If it starts to smell like something wonderfully familiar..... it is because it is the flower used in Earl Grey Tea. The flowers are smaller than the red variety. It is incredibly attractive to bees. I have never started it from seed. This year I am starting the red variety from seed.

moosey head gardener
Mon Apr 06, 2009
My red Bergamot, bought from a perennial sale, has made some little seedlings. Ooo - hope they're red, too.

MacFlax Canberra, Australia
Re: pink bergamot
Tue Apr 07, 2009
billabong gwen wrote:
If it starts to smell like something wonderfully familiar..... it is because it is the flower used in Earl Grey Tea. The flowers are smaller than the red variety. It is incredibly attractive to bees. I have never started it from seed. This year I am starting the red variety from seed.


Yes, Earl Grey tea. Funny, I knew of it but never wondered what it looks like and it never occurred to me people grow it in their gardens. Now I'm curious.
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Garden Update

4 May '09 5:42 pm
Garden update...
Sat Apr 18, 2009
This afternoon it was comfortable outside in my flannel shirt as I went and looked about my garden with a pen and notebook in my hands. First I'll tell you about the front porch garden because I've added some plants. In an earlier post I'd mentioned that I had two sedums on the porch and they are the cemetary vine and 'Garnet Brocade'. Well, they're still out there, but now there's also two pots of purple violas, two pots of dianthus, potted wild strawberry, potted wild onion, my 'Sweet 100' cherry tomato, an orange-yellow primrose, and a tansy fern that was given to me. The fern was dug up from a yard and I've potted it into kind of a large container. It was perking up, but seems to get wilty again in the sun so it may need to be moved to a shadier location. The wild onion and wild strawberry were dug up from my own yard and put in terra cotta pots which I think make them look more attractive. This was a joyful and simple project.

The creeping phlox on each side of the porch step have a few of their bi-colored pink and white blooms and the salad bernet on the right side appears to have had its leaves eaten off. There is new growth at the soil line, however. I checked under fallen leaves to see of the thrift might have come back, but saw no signs of it. I had planted it on the left side of the step. Hmmm...I might wish to purchase more thrift this year and plant it elsewhere. Farther left of the step stands the variegated crocus leaves without the flower.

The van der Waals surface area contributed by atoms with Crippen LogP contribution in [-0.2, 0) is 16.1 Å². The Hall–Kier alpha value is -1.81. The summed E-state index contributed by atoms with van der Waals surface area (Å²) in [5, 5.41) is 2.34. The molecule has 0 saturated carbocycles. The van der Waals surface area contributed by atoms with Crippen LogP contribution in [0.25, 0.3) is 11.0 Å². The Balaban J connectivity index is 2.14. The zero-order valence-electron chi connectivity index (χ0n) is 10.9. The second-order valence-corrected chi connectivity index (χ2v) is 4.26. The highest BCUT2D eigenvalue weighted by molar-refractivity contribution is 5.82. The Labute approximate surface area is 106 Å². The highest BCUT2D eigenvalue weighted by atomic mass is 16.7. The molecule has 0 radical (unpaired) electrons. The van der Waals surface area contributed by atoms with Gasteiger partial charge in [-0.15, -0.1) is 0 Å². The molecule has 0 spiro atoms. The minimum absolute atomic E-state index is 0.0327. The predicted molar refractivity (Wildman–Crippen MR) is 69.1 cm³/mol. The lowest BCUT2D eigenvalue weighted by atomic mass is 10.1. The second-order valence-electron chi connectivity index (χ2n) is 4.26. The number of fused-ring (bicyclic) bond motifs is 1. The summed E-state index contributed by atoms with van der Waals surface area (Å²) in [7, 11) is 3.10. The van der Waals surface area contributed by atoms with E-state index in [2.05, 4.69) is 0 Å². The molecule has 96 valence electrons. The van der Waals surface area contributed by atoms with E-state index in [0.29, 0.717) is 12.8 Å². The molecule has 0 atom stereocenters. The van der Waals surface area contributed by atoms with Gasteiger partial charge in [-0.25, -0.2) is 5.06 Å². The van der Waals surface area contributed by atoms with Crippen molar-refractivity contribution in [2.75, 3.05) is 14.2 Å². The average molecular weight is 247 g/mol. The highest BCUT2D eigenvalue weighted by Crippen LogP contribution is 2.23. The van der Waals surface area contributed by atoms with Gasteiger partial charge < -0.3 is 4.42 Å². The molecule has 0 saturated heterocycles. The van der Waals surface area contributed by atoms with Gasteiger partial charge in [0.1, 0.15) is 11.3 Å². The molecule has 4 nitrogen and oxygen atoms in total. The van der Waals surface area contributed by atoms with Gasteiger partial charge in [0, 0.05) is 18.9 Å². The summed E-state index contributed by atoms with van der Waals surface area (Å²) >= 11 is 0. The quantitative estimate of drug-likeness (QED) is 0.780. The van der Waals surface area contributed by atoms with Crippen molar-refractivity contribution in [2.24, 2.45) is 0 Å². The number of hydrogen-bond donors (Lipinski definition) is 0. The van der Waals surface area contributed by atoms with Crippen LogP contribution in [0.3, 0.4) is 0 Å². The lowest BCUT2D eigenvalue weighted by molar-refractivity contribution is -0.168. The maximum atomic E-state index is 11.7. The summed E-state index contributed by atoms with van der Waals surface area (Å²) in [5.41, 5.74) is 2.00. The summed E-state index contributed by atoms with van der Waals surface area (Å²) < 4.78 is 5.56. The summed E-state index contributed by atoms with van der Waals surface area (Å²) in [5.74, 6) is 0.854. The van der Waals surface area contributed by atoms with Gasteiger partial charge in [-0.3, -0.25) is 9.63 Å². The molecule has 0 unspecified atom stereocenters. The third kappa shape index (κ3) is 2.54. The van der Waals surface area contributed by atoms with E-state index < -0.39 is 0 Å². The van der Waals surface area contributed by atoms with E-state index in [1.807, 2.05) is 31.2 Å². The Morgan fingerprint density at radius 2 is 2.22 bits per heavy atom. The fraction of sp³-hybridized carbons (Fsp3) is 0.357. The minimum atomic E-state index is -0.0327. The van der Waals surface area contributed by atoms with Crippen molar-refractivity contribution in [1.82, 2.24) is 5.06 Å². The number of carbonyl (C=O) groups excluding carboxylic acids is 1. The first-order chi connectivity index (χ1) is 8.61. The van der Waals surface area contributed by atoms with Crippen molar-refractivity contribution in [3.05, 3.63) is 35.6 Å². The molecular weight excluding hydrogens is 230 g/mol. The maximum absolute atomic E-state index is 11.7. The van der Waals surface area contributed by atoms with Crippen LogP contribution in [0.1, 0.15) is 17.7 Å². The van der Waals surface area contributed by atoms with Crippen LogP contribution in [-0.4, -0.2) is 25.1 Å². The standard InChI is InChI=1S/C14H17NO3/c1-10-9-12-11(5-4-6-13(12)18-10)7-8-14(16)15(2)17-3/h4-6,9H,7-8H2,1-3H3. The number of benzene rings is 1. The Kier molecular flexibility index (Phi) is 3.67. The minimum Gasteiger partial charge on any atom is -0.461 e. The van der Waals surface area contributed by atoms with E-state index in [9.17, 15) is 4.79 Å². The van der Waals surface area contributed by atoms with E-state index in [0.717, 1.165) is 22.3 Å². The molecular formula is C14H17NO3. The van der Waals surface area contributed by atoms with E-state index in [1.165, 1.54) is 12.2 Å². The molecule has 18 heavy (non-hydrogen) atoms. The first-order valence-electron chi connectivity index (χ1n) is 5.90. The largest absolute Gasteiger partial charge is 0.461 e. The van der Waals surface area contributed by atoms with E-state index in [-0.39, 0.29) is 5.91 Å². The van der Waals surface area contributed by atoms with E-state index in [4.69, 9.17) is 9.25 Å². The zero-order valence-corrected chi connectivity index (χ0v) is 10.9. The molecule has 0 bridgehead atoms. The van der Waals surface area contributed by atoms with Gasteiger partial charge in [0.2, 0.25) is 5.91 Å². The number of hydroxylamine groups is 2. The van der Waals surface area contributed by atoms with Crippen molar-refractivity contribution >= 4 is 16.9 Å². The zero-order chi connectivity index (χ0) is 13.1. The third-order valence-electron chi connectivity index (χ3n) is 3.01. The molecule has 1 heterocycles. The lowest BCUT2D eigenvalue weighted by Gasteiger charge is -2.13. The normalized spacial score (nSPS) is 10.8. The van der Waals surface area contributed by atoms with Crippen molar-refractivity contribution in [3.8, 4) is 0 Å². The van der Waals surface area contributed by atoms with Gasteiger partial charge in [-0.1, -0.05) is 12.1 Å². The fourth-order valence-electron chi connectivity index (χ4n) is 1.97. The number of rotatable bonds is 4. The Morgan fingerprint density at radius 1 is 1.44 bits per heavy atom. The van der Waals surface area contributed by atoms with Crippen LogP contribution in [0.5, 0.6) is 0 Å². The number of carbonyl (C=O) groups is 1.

Red and yellow tulips have filled in the circular bed out in the front yard while the earlier daffodil flowers are spent. There are some smaller daffodil blooms out in that bed and the pink hyacinth flowers in there are past their peak. Now there's some kind of plant in that area with needle-like foliage and yellow flowers or bracts and I don't know what it is. But I think it looks showy in that bed with all its yellow.

Now let me talk about the southwest-facing flowerbed on the side of the house again. If you remember about the goldenrod I mentioned, I had probably said that it didn't make it through the winter. Well, today I stood corrected. There is some small green leaves at the base of the dead stems, so it survived after all. And it sure looked like it hadn't before. Now this goldenrod that I have out there is a cultivar, but I'd like to have the herbal species out in my main herb garden. What a pretty and interesting display goldenrod puts on in the late summer or autumn season. Speaking of yellow, my Swedish ivy that I brought here with me from the apartment is sporting these yellow flowers. I've had this plant for at least a couple of years and this is the first time it's bloomed for me, but that's because I was finally able to put it in the ground. There's some more at the back of the house that I didn't plant. Swedish ivy has attractive foliage which is why I bought it in the first place.